By Amir Nasr
November 22, 2016 at 2:57 pm ET
The Department of Justice’s recent explanation of rule changes that will expand the government’s hacking powers was insufficient in the eyes of two Democrats who want to delay them.
Sens. Ron Wyden (D-Ore.) and Chris Coons (D-Del.) released the DOJ’s Nov. 18 letter to the public on Tuesday, saying the agency failed to adequately answer their queries.
The agency responded to questions raised in October by 23 lawmakers (11 senators and 12 House members) who asked for details on the pending changes to Rule 41 of Criminal Procedure. The changes, which go into effect on Dec. 1 if Congress doesn’t act, will allow federal agents to identify one judge to review an electronic search warrant covering multiple geographic jurisdictions. Privacy advocates warn the change will give the government broad surveillance authority across multiple regions and computers.
The new version of the rule also allows agents to apply for a search warrant to discover where a computer suspected of participating in illegal activity is located, even if that computer is using location-masking technology. The DOJ requested these changes, and the Supreme Court approved them in April.
In the four-page response to lawmakers, Assistant Attorney General Peter Kadzik said allowing one warrant for remote searches of devices in up to 94 districts would ensure investigators can do their jobs efficiently. Waiting for 94 simultaneous search warrants could hamper cyber investigators from “taking needed action to liberate computers infected” with malware.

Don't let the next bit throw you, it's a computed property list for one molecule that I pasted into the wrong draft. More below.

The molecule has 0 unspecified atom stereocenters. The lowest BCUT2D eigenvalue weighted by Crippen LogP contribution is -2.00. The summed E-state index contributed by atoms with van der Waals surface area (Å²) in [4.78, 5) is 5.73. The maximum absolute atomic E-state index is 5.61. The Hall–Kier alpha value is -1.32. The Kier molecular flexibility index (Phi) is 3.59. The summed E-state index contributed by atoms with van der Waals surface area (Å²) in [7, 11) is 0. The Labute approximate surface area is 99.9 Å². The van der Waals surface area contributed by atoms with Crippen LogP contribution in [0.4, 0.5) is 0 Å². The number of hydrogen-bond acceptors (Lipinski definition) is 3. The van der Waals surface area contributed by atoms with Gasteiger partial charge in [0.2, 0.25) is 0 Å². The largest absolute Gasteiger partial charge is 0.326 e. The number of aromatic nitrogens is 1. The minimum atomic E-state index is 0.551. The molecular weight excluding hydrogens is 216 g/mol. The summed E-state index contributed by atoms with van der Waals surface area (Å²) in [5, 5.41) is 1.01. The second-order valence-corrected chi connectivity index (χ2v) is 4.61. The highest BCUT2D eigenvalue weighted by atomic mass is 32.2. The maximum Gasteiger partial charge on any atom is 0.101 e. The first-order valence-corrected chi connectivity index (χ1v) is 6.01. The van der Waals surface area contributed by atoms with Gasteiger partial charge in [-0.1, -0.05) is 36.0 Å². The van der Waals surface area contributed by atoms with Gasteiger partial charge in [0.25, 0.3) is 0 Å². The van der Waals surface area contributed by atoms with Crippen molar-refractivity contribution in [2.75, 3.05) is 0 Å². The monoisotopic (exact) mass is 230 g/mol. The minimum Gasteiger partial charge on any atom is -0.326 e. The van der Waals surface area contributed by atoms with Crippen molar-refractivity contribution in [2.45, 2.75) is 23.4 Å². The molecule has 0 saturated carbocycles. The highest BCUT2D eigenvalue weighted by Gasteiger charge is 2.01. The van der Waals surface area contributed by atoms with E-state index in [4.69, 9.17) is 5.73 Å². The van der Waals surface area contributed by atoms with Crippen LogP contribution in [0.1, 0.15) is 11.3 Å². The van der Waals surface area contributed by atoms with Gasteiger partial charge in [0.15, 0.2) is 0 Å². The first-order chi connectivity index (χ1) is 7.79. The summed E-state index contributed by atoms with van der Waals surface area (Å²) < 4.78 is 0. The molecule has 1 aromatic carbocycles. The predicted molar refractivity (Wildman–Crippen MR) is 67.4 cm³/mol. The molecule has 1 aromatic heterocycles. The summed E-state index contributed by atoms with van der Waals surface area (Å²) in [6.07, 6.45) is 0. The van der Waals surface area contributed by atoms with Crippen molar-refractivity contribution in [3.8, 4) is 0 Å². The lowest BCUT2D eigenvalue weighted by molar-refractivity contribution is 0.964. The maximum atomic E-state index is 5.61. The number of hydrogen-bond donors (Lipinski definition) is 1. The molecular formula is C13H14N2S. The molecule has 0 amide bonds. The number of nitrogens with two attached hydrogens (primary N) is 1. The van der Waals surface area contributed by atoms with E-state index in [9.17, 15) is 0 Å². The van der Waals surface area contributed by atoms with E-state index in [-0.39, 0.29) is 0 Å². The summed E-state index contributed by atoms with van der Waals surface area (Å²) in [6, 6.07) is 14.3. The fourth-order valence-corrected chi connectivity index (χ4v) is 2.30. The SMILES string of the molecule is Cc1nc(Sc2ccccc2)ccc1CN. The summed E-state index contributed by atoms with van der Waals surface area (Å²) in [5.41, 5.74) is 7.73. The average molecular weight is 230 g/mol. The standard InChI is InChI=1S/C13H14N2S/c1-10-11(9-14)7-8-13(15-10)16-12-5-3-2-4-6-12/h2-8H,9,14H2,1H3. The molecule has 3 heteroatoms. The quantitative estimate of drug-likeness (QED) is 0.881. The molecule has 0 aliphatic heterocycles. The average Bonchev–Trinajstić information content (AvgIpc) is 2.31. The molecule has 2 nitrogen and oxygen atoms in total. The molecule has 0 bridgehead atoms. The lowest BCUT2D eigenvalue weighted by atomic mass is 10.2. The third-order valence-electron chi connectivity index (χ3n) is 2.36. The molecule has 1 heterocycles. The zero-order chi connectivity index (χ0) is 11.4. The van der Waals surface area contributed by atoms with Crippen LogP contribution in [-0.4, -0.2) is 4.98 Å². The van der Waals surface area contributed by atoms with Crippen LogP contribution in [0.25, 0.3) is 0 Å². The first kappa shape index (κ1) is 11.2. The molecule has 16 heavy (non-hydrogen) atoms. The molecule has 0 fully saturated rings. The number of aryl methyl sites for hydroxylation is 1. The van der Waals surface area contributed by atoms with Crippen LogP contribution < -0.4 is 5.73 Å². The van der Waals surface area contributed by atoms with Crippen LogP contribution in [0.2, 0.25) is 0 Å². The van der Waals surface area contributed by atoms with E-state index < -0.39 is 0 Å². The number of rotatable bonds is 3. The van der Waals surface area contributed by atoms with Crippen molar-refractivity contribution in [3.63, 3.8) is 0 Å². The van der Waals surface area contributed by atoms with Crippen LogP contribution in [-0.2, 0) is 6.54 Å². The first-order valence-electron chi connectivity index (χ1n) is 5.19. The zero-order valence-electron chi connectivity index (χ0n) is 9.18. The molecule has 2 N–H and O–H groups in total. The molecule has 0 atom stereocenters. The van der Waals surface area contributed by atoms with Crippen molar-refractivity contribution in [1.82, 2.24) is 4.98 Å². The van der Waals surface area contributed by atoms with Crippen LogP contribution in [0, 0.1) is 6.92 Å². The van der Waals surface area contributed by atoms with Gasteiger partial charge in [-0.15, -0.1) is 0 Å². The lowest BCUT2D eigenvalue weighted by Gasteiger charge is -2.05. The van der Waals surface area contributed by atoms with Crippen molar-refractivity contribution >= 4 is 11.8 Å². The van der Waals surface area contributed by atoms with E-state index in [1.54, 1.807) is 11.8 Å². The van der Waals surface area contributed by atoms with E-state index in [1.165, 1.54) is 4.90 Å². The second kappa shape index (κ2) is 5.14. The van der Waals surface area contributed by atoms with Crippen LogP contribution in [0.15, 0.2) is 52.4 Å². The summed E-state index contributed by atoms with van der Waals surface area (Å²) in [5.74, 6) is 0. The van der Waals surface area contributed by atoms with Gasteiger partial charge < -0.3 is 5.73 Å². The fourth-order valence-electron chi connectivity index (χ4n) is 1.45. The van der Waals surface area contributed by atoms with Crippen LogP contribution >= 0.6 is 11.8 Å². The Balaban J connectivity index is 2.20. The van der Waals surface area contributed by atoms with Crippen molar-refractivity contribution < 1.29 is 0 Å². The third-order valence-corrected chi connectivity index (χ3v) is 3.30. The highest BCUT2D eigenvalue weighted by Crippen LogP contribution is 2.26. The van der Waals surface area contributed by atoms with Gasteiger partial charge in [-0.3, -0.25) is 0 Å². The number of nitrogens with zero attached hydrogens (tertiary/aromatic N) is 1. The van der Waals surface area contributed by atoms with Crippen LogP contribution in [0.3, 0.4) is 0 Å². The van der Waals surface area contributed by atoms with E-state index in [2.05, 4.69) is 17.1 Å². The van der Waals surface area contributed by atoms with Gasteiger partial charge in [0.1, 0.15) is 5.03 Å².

“This change would not permit indiscriminate surveillance of thousands of victim computers,” Kadzik said. “That is not permissible now and will continue to be prohibited when the amendment goes into effect.”
The lawmakers asked the DOJ how the government plans to prevent “forum shopping” by prosecutors who want court approval to hack into Americans’ devices. They also asked how the government would prevent collateral damage to innocent Americans’ devices and electronic data when hackers remotely search internet-connected devices.
In a release from Wyden’s office, the Oregon Democrat said the response failed to answer those and other questions. The letter didn’t mention collateral damage except to state that before starting an investigation, the department carefully considers “the potential risks of taking action.” On forum shopping, the letter said the change mirrors another part of Rule 41 that addresses out-of-district warrant requests and terrorism.
Wyden said the Justice Department’s failure to answer the lawmakers’ questions “should be a big blinking warning sign about whether the government can be trusted to carry out these hacks without harming the security and privacy of innocent Americans’ phones, computers and other devices.”
Wyden is the sponsor of a measure that would stop the rule changes from going into effect. Wyden is also the co-sponsor of legislation sponsored by Coons that would delay the implementation of the changes to July 1 of next year. That bill, introduced last week, needs to pass Congress by next Thursday to stop the changes.
In a Tuesday press release, Coons said the DOJ’s response left “many questions remain unanswered” and asked Congress to pass his measure to “ensure we have adequate time to do our job and consider and debate these changes.”
An earlier version of this report incorrectly broke down the number of senators and House members who signed the October letter.